Lucky Food a Must
Marty Martindale

The great speedometer of life rolls over at the end of each year, making the entire year newyearhistory. For many, it’s a time for reflection, to plan better things for ourselves, family, friends and our world.

Lots of us eat something “lucky” every New Year’s Day. It’s not that there’s any real luck in any food, but there’s the chance that eating something so simple as a special dish might just be something we’re glad we did. We don’t have an awful lot to lose by indulging in a savory, steamy dish.

In this country, we’ve gravitated to two groups of foods for the New Year celebration. The midnight food which might be caviar, pate foie gras, truffles and champagne is extravagant food. However, on New Years Day, the day itself, most of us don’t mix fancy foods with our football games. This day we eat for our luck! And, we tend to cook the simple and the humble, frequently black-eyed peas, as if to show lady luck we are not always lavish spenders and do deserve good fortune.

Linking food to prosperity and happiness is practiced in most cultures with simple foods. In Scotland, most eat haggis.The Scandinavians go for rice pudding with lucky almonds, while the Bahamians eat corn fritters. A mixture of corn, yams & pumpkin is what the Nigerians like, and lentils plus sausage is the favored dish in tiny Sicily. Special numbers of grapes matter most in many of the Latin countries. For the Japanese,  it’s mochi rice cakes, and for many Greeks, it’s special cakes with coins in them. Russians go for hot borscht, while Jamaicans eat curried goat. Boiled cod and apple cake does it in Denmark; the Austrians, eat cabbage for silver and carrots for gold. They also feel they need herring. The French cover all their gourmet bases by feasting on  everything delicious.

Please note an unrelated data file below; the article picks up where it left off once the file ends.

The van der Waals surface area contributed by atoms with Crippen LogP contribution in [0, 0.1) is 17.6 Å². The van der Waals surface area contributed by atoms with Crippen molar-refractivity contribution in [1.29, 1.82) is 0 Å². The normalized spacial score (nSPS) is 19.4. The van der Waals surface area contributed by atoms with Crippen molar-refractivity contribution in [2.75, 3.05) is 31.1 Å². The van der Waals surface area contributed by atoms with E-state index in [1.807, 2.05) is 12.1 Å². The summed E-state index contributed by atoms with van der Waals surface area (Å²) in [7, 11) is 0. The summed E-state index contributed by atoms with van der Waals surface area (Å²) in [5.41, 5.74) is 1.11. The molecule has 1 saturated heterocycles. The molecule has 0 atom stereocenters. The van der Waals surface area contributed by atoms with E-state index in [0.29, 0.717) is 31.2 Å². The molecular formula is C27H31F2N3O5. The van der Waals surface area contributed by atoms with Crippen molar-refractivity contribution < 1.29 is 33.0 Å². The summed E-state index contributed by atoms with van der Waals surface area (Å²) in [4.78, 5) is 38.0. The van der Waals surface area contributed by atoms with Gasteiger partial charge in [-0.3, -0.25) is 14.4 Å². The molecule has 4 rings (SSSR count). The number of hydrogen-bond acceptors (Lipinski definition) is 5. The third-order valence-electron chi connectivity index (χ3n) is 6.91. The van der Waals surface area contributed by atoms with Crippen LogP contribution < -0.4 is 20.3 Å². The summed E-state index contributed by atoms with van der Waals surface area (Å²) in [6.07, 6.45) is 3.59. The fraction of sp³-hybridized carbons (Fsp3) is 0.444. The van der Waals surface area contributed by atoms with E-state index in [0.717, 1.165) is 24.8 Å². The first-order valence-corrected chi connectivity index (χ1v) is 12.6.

Popular black-eyed peas may be made luckier with a three-way reinforcement – rice, pork and greens. The peas are a food that swells with cooking, and this increase is said to ensure prosperity. Rice is a universal symbol for prosperity, abundance and good luck. Pork is good on this day, because many believe a family that owns a pig is guaranteed to eat well. Greens represent greenbacks, and that of course is – money!

Black-eyed peas were eaten in North Africa for centuries and introduced to the New World by Spanish explorers and slaves. This vegetable has many names — cowpeas, field peas, Jerusalem peas, cow beans, marble beans, China beans, Tonkin peas and black-eyed Suzies to name a few. They cooked the earliest peas in their pods as we cook green beans today. Black-eyes need a long, warm growing season, and this, too, is responsible for their lack of popularity in the north until recent years. Turning up in haute cuisine worldwide, they’re now available dried, fresh, canned, and frozen for use in soups, salads, fritters, and casseroles. They can also be puréed or sprouted.

Hoppin’ John is a recipe for black-eyed peas with rice. If you have the time, prepare dry black-eyed peas according to package directions or use canned or frozen peas. When tender, add some pork and other favorite seasonings. Meanwhile cook white rice separately according to its directions and add to the black-eyed peas. Simmer the two  for a few minutes. Just before serving, stir in chopped parsley, spinach or kale, maybe all three. Simmer two more minutes and serve.

Just because you’re very busy on New Year’s Day, it  doesn’t mean you should do without your lucky food.


Marty Martindale

About Marty Martindale

Foodsite Magazine and Marty aim to help the cooking-challenged avoid dependence on others due to lack of cooking knowhow. We concentrate on quick breakfasts, portable lunches and “good-4-u” night meals. With readily available web translation, the magazine explains separate foods, a little of their history, their nutrition, suggested “go-withs,” serving ideas and links to foodsites with recipes.

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